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Our Greatest Source of Pride is in our People

How does one visionary see the future of health care?

By the numbers.

Wendy RheaultNational trends, new models of care and other forces are driving the evolution of health care and the study of population health management. Rosalind Franklin University is employing the power of metrics to track performance in relation to our institutional goals and aspirations.

As provost and visionary expert on interprofessional education, Dr. Wendy Rheault is leading this effort to align RFU’s priorities with the nation’s anticipated healthcare needs through the sheer, undeniable strength in those numbers.

Her insights are helping align how we teach, train and professionally develop our students with the nation’s Triple Aim of improving healthcare costs, quality and outcomes.

Numbers reveal an impressive story that’s unfolding now at Rosalind Franklin University.

How did one doctor take on the challenge to make pro football safer?

He tackled it.

Michael Koredecki In 2008, Dr. Michael Kordecki (DPT ’03), physical therapist and former pro football athletic trainer, took part in a panel on spinal injuries. After hearing horrifying accounts of on-the- field injuries, participants were left with one thought, “Somebody has to design better equipment.”

As an expert in emergency care of cervical spine injuries, Dr. Kordecki took this as a personal challenge and designed a game-changing shoulder pad technology used today by many professional teams that allows fast, life-saving, on-field access to chest and airways.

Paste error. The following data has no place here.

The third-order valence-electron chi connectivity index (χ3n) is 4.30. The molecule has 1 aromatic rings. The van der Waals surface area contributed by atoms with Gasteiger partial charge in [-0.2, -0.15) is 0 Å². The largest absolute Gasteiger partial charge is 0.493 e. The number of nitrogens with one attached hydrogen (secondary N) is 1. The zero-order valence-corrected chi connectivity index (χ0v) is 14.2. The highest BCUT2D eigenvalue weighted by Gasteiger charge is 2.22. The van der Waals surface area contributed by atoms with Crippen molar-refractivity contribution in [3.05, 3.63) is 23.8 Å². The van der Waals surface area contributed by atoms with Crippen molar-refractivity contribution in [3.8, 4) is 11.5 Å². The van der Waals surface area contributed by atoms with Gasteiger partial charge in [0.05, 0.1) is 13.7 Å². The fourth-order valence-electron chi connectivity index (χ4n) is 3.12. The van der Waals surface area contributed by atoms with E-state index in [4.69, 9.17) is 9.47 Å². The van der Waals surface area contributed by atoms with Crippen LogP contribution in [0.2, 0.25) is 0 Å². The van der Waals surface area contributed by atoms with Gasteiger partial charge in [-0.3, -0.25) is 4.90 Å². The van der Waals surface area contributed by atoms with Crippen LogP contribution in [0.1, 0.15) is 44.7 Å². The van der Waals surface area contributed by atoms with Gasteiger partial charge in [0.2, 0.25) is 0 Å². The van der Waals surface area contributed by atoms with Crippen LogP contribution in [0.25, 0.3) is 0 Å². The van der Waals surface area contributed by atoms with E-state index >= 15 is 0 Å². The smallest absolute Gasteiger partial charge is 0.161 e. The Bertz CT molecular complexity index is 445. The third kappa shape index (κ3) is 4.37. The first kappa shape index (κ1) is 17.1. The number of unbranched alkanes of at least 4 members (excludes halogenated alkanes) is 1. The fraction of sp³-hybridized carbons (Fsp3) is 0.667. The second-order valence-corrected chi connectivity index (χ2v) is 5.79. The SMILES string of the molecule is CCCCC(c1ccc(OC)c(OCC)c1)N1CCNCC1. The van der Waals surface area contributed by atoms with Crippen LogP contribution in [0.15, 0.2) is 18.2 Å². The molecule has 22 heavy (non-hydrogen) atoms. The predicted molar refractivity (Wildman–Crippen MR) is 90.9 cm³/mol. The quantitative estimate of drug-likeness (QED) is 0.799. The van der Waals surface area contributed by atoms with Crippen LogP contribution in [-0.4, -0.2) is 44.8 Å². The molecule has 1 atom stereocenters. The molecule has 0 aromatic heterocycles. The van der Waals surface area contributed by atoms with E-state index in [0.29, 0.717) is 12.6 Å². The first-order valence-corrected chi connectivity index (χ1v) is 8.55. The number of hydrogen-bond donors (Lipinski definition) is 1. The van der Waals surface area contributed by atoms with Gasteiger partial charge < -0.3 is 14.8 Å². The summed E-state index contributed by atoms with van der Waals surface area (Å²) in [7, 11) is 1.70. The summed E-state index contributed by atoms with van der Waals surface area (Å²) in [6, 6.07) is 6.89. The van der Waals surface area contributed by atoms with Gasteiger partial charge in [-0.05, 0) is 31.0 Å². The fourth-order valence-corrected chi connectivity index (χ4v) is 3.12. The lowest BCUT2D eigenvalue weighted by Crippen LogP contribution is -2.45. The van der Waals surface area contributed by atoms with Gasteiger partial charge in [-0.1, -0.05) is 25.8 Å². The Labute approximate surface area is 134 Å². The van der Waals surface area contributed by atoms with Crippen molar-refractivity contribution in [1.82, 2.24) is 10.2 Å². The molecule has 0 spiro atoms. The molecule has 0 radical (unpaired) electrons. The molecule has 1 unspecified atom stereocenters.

We’re not surprised. Like our namesake, whose discovery led to the single most important advance of modern biology, Rosalind Franklin University is leading the way through our pioneering model of interprofessional healthcare education and the study of population health management.

Our researchers, educators, students and graduates take on the challenges of the future every day.

What did one doctor discover during the Ebola crisis?


Kwan Kew LaiWhen Dr. Kwan Kew Lai (MD ’79) left to treat patients during an outbreak of the deadly Ebola virus, she wasn’t sure what she would find.

She found pain, loneliness, fear and death, but she also discovered a new inner strength. Her training as an infectious disease expert, paired with veteran experience in international aid, meant she could make a difference.

Like Dr. Lai, Rosalind Franklin didn’t know what she would find when she captured “Photo 51.” Yet that image led to the single most important advance of modern biology — the discovery of the structure of DNA. At her namesake university, we pioneered the model of interprofessional healthcare education, and today we are at the forefront of the study of population health management.

We proudly embrace the spirit of discovery by taking those first steps on paths unknown.